Walk the city for hours -...
Walk the city for hours - everywhere you turn, you will see amazing architecture and historical sites! Visiting the local galleries - the owners are very friendly and very proud of the Czech artists (as they should be). They will give you more information on the city than any tour!
Food to try in Prague: Trdelnik
Called Trdelnik, or Trdlo, this fire roasted doughy treat is made by wrapping a strip of dough around a long pole and rotating it over a fire. once it is golden brown, they finish it with some cinammon sugar and there you go! It is tasty stuff! You can find stands around Old Town selling this...it is available everywhere during holiday seasons like Easter and Christmas. Try it out!
WWII in the city
I have been to Prague during 60-years anniversary of the end of the WWII. There were many celebrations in the different parts of the world. In Prague it was adaptation for city scene of the story of last days of the war when the city was freed. You see I could steal up to Fascist's vehicle and made a photo for Czech Army :-).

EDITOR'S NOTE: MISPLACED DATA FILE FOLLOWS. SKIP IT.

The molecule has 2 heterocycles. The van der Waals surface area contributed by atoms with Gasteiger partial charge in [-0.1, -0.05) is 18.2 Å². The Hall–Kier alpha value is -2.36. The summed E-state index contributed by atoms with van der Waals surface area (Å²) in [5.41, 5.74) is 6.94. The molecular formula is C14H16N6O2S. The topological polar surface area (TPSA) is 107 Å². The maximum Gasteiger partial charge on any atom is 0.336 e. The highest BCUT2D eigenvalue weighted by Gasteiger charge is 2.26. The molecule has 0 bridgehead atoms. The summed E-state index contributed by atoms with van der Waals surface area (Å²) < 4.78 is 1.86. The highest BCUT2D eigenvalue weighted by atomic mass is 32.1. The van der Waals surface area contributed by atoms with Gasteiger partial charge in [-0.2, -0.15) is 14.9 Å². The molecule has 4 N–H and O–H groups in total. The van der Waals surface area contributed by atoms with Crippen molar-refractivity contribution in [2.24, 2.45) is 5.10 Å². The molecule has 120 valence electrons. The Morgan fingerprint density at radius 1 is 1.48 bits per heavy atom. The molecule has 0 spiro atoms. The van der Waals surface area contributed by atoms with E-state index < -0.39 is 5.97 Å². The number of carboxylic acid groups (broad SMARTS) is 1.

Soviet Warplanes and Czech Gliders
If you like aviation and have time in Prague to take a bit of a daytrip, visit the Letecke airforce museum. Some wonderful examples of Soviet Military Aviation at its giddy cold war heights. (http://www.luftfahrtmuseum.com/htmi/imh/czm.htm)
Afterwards, go take a glider flight at Aeroklub Letnany http://www.monolit.cz/lklt?nobody&form=2064609.0&item=2162693.0&lang=642
They fly over old soviet airbases and will let you take the controls if you ask politely enough. Definitely worth the trip!
OK, so the castle...
OK, so the castle isn't off the beaten path - at least not until after 5pm.
If you go later in the day, the light is much better, it's not too hot for climbing up the hill, there are no crowds and you can get into the Golden Lane for nothing.
The only reason to go during the day is to get into St Vitus' Cathedral and to see the inside of the palace.
The windows of the cathedral are wonderful (it includes one designed by Alfons Mucha). If you want to photograph them I recommend taking a tripod - we struggled without one.
The cathedral also has a tower that you can climb - it's 287 steps and quite hard work (!) but the views from the top are superb. It also provides a unique perspective because you get to see out to the west of the castle - a view that is blocked from anywhere else in central Prague.